• physioprof says:

    Indubitably the CNS first-author counts more than several first-authors in lesser journals. One might even suggest that CNS first-author as a postdoc trumps infinity non-CNS first-authors. For some situations. There are those that assert that the presence/absence of very specific journals on the CV is the difference between round-filing an application for an Assistant Professor position and placing it on the long-list for consideration. I credit these assertions but would also point out that there are many perfectly acceptable jobs that would not have this absurd criterion.

    It is not an intrinsically "absurd" criterion. It is simply one that applies quite reasonably for some faculty jobbes, but not for others.

  • drugmonkey says:

    I wonder, PP, about the number of Assistant Professors who make it past the initial cull and/or are hired on the strength of a postdoctoral CNS paper who then go on to additional CNS papers from their new lab in the first 3, 6 and 10 years. And how many have perfectly credible careers over this time (grants and well respected non-CNS pubs). Then I would like to know how many new Assistant Professors are hired with awesome but not-quite-CNS on their CV that then go on to have CNS pubs from their new labs in the similar time frame.

    If it is more than about 15% in the first instance and over 5% in the second, I'd say my observation about it being an absurd criterion is correct.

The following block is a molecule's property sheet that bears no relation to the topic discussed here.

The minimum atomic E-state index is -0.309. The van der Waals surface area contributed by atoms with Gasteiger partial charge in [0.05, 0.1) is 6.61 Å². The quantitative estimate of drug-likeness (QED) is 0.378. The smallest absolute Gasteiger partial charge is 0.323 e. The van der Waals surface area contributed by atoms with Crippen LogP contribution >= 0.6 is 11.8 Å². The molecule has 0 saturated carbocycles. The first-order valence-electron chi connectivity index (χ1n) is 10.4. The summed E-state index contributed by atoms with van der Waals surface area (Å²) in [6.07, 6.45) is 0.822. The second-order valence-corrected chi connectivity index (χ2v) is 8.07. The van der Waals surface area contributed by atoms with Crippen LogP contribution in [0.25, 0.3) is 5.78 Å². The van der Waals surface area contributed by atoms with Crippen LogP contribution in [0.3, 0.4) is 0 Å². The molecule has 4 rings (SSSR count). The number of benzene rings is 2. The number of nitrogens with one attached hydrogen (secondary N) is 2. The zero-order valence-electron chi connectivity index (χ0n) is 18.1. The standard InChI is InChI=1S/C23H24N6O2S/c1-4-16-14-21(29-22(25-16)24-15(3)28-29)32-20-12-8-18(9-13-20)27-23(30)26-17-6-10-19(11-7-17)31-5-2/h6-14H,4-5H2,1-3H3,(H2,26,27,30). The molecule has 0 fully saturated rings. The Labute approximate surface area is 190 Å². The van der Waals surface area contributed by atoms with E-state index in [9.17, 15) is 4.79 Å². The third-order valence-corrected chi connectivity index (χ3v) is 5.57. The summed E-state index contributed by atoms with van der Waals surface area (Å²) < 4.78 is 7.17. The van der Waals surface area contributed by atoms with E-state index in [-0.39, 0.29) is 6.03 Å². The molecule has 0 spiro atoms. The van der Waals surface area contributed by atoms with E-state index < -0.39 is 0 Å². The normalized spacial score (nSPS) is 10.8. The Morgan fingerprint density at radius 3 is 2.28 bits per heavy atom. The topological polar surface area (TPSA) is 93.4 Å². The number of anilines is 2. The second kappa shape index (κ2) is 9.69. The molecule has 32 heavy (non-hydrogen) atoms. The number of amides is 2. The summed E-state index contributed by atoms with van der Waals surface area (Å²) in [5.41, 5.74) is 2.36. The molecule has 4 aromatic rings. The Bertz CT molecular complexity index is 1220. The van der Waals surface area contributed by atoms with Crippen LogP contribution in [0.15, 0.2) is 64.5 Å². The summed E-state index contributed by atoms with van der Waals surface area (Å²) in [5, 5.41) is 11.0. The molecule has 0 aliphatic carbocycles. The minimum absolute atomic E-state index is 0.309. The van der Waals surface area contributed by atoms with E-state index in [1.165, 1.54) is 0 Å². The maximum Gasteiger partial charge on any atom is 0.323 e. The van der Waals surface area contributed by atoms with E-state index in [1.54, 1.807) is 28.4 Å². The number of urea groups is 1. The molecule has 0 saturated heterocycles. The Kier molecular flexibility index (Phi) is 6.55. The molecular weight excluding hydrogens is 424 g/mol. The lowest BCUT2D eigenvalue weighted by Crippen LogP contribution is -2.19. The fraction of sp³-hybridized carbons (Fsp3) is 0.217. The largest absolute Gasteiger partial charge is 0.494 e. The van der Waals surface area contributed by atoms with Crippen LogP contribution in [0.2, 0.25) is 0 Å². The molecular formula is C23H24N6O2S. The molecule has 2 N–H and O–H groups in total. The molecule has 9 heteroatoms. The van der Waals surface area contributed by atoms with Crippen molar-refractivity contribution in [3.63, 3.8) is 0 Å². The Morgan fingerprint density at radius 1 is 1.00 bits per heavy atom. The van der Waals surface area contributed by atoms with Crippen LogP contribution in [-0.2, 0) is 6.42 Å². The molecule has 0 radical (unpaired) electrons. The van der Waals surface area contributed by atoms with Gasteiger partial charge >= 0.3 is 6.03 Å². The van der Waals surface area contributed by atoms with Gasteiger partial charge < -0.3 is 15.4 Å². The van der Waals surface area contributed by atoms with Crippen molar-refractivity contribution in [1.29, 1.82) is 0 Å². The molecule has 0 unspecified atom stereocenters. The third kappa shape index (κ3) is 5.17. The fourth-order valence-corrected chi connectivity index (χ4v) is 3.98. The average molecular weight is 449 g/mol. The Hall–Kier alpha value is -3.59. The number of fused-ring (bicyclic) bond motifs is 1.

• physioprof says:

    You are making the unwarranted assumption that institutions/departments that use first-author CNS pubs as a cull for tenure-track jobbe applicants do so with the expectation that this is a predictor of future CNS pubs.

  • Dave says:

    Not the CNS thing again - noooooooooooooooooo!

  • physioprof says:

    DoucheMonkey pulls out this shitte when he can't think of anything else to blogge about.

  • miko says:

    Occasionally I hear this "1 paper/yr" thing and it blows my freakin mind. Are we talking first author? Is my field weird? I would either have to publish in "The Journal of Irrelevant Shit" or have a bunch of editors on payroll to publish a first author paper every year as a postdoc. Most postdocs in my field seem to publish one major first author paper, then maybe a couple 2nd author or first on a much small paper.

  • Dave says:

    Most postdocs in my field seem to publish one major first author paper, then maybe a couple 2nd author or first on a much small paper.

    That is my experience too. I am also amazed at the 1 paper/year chat, but it does happen.

  • BugDoc says:

    @miko: I don't think your field is weird. It's not impossible for trainees to publish 1 first author paper/year, but if in decent journals, said trainee would be a rock star. A 1st author/2-3 yrs (in good journals) is more common.

  • Dave says:

    [ Well intentioned or not, I am not keen on statements of a possibly outing nature on this blog - DM ]

  • drugmonkey says:

    You are making the unwarranted assumption that institutions/departments that use first-author CNS pubs as a cull for tenure-track jobbe applicants do so with the expectation that this is a predictor of future CNS pubs.

    Why is this "unwarranted"? It has certainly been the explicit expectation of anyone I've heard talk approvingly of such candidates for job applications. Are you trying to tell me that you are aware of departments/committees that use CNS as a culling criterion and yet say "well we really don't expect this candidate will actually get to this level in our department"? That would be very fascinating psychology indeed.

  • whimple says:

    We don't care if they get CNS pubs. That doesn't help us. We want them to pull in extramural cash -- then we get some!